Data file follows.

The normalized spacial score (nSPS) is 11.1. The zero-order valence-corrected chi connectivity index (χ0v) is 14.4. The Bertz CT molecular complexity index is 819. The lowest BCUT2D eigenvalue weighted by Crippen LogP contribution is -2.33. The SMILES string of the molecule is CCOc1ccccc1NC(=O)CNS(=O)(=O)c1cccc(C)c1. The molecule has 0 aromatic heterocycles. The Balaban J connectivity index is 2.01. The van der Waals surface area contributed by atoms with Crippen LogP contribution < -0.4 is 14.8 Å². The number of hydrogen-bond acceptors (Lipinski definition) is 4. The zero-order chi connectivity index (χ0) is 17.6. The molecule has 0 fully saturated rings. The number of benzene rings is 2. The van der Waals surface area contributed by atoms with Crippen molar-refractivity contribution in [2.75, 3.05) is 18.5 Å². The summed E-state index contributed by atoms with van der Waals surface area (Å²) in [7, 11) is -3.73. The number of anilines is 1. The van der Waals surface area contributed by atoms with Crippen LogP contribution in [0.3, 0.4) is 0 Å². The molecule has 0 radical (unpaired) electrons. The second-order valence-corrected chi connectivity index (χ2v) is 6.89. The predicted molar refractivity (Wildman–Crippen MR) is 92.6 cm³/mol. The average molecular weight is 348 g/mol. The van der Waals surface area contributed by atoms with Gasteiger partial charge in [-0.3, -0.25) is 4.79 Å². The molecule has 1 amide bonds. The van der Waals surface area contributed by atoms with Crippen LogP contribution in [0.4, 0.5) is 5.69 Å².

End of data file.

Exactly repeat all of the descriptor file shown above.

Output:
The normalized spacial score (nSPS) is 11.1. The zero-order valence-corrected chi connectivity index (χ0v) is 14.4. The Bertz CT molecular complexity index is 819. The lowest BCUT2D eigenvalue weighted by Crippen LogP contribution is -2.33. The SMILES string of the molecule is CCOc1ccccc1NC(=O)CNS(=O)(=O)c1cccc(C)c1. The molecule has 0 aromatic heterocycles. The Balaban J connectivity index is 2.01. The van der Waals surface area contributed by atoms with Crippen LogP contribution < -0.4 is 14.8 Å². The number of hydrogen-bond acceptors (Lipinski definition) is 4. The zero-order chi connectivity index (χ0) is 17.6. The molecule has 0 fully saturated rings. The number of benzene rings is 2. The van der Waals surface area contributed by atoms with Crippen molar-refractivity contribution in [2.75, 3.05) is 18.5 Å². The summed E-state index contributed by atoms with van der Waals surface area (Å²) in [7, 11) is -3.73. The number of anilines is 1. The van der Waals surface area contributed by atoms with Crippen LogP contribution in [0.3, 0.4) is 0 Å². The molecule has 0 radical (unpaired) electrons. The second-order valence-corrected chi connectivity index (χ2v) is 6.89. The predicted molar refractivity (Wildman–Crippen MR) is 92.6 cm³/mol. The average molecular weight is 348 g/mol. The van der Waals surface area contributed by atoms with Gasteiger partial charge in [-0.3, -0.25) is 4.79 Å². The molecule has 1 amide bonds. The van der Waals surface area contributed by atoms with Crippen LogP contribution in [0.4, 0.5) is 5.69 Å².